If you read through the entire statute, you will find numerous programs that are based on a property’s listing on the National Register. But did you catch the part about how listed properties can’t be altered or demolished without government consent? No? Me neither–because it’s not in there. That’s right, listing your property on the National Register does absolutely nothing to prevent its alteration or even destruction.
So why even bother with all the research and red tape to have your place listed on the National Register?
Benefits of the National Register
While it is true that listing a property on the National Register does not affect an owner’s ability to alter the property, a National Register listing is often used as a starting point or a springboard for other activities that do promote actual physical preservation. Here are a few preservation actions that may follow the listing of a property on the National Register:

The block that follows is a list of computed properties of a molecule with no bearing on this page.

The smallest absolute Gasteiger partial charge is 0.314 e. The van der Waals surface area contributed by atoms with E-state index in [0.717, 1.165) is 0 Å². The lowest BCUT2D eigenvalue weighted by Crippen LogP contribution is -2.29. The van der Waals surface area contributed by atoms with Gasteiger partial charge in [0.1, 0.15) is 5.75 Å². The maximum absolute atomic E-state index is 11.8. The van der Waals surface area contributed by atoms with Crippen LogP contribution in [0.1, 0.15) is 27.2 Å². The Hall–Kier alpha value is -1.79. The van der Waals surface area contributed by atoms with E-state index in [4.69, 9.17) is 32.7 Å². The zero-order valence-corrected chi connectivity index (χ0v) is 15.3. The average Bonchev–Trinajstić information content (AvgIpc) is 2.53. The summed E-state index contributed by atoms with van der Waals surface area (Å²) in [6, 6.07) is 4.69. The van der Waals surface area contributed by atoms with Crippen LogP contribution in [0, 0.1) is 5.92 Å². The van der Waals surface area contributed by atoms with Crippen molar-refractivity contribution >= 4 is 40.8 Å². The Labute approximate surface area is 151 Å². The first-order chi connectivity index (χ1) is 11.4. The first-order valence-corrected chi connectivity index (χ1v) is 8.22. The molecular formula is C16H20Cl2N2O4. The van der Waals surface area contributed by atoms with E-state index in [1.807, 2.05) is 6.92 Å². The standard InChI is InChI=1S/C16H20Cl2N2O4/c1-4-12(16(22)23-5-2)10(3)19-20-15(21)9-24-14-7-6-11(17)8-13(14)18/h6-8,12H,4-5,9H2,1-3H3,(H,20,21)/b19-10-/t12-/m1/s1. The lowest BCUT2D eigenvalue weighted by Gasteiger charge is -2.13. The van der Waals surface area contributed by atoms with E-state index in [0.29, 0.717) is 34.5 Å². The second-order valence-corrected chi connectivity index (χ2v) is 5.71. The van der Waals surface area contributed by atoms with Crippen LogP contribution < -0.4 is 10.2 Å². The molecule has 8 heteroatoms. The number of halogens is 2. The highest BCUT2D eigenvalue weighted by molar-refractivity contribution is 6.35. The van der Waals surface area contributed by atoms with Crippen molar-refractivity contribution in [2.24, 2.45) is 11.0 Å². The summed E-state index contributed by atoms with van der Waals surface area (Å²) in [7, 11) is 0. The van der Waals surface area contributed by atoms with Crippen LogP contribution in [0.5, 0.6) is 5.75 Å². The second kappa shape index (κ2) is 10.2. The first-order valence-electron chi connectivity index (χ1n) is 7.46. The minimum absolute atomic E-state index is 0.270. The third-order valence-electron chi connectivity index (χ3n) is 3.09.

- Voluntary preservation by owner. In order to be listed on the National Register, someone has to research and write about the nominated property. This research includes a narrative description of the property, a history of the property and its historical owners, and a statement of the cultural significance of the property. Frequently, this will be the only time in the property’s existence that someone researches and writes in detail about the nominated property and its cultural significance. This research often uncovers previously unknown facts about the property and its associations, which is an exciting experience for the property owner. As a result of this research and subsequent listing on the National Register of Historic Places, it is quite possible that the owner will be inspired to voluntarily preserve the property.